Wine Barrels for Intense Flavoured Red Wines


Everyday reds will probably be bottled, like most whites, just a few months after the vintage to preserve their fresh fruity flavour, but more intense reds are left to pick up extra elements of flavour and tannins from wood. Great red wines and those designed for long ageing may be left for months, sometimes years, to mature in oak – either small barrels or large vats. Different oaks impart different flavours, with American oak giving a sweet suggestion of vanilla and some of the French oaks being rather more subtle.

While the wine is kept in barrel, it is important to keep it moving fairly frequently from one barrel to another so that it does not pick up any harmful bacteria or flavours from the lees in the bottom of the barrel. This process is called ‘racking’, and may be preceded by ‘fining’, that is precipitating the tiniest solids by adding a substance that attracts them, such as white of egg. The top chateaux of Bordeaux boast of the number of egg yolks thrown out each year.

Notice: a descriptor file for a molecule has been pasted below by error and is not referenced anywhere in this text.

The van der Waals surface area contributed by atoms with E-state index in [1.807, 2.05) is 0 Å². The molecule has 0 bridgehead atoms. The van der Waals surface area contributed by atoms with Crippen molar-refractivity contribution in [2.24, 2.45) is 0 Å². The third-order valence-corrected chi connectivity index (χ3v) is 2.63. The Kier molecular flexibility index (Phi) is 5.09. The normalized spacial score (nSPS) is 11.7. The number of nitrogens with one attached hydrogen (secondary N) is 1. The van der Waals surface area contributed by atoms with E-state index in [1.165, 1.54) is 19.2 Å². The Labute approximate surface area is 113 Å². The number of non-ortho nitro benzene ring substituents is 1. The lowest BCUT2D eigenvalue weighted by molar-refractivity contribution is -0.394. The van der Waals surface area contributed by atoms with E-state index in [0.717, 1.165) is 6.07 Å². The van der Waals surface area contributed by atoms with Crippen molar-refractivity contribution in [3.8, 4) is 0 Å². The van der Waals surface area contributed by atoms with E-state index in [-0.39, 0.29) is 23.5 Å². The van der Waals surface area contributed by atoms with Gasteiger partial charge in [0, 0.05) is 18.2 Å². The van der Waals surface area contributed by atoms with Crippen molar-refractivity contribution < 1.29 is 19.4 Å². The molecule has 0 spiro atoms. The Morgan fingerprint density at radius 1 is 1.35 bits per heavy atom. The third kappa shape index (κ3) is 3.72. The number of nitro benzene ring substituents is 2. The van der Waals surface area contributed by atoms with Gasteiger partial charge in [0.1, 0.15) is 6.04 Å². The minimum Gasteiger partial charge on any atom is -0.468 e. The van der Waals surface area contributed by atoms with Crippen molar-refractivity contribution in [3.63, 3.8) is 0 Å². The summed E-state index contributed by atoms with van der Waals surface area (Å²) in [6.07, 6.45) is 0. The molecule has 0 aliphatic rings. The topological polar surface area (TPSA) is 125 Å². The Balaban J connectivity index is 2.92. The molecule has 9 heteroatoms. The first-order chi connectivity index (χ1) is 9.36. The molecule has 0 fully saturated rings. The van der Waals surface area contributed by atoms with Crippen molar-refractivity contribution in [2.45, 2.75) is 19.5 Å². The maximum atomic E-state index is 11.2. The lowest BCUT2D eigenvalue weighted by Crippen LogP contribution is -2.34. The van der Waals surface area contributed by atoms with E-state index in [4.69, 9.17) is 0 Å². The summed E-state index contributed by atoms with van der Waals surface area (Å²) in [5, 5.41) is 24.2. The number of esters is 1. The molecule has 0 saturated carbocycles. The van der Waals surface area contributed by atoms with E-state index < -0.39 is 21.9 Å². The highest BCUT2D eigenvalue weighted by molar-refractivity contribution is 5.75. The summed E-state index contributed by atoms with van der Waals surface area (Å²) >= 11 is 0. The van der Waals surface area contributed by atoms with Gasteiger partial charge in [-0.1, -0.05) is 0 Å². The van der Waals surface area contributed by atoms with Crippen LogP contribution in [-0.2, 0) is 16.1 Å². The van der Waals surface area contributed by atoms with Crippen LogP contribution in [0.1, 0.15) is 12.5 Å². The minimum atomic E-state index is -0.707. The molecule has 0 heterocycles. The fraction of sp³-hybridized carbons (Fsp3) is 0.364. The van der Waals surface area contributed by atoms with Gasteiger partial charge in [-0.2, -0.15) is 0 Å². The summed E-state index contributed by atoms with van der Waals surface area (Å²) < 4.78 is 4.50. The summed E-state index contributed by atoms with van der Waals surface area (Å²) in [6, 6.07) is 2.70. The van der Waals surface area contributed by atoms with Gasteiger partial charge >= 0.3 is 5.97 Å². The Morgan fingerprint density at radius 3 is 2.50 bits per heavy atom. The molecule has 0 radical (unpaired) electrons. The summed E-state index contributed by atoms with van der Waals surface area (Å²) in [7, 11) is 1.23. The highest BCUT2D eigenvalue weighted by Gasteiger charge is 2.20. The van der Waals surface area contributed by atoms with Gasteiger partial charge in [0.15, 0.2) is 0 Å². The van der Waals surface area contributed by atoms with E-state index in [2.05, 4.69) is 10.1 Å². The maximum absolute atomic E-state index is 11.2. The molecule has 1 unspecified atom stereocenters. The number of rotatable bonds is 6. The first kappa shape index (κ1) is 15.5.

In the production of any wine, the blending of different vats, or different barrels, or different grape varieties or even completely different wines is a highly skilled operation and can play a crucial role in determining flavour. It is important to stress that blending can be a noble art and not necessarily a sign of skulduggery.

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06. July 2013 by admin
Categories: Wine Barrels, Wine Making | Tags: , , | Comments Off on Wine Barrels for Intense Flavoured Red Wines


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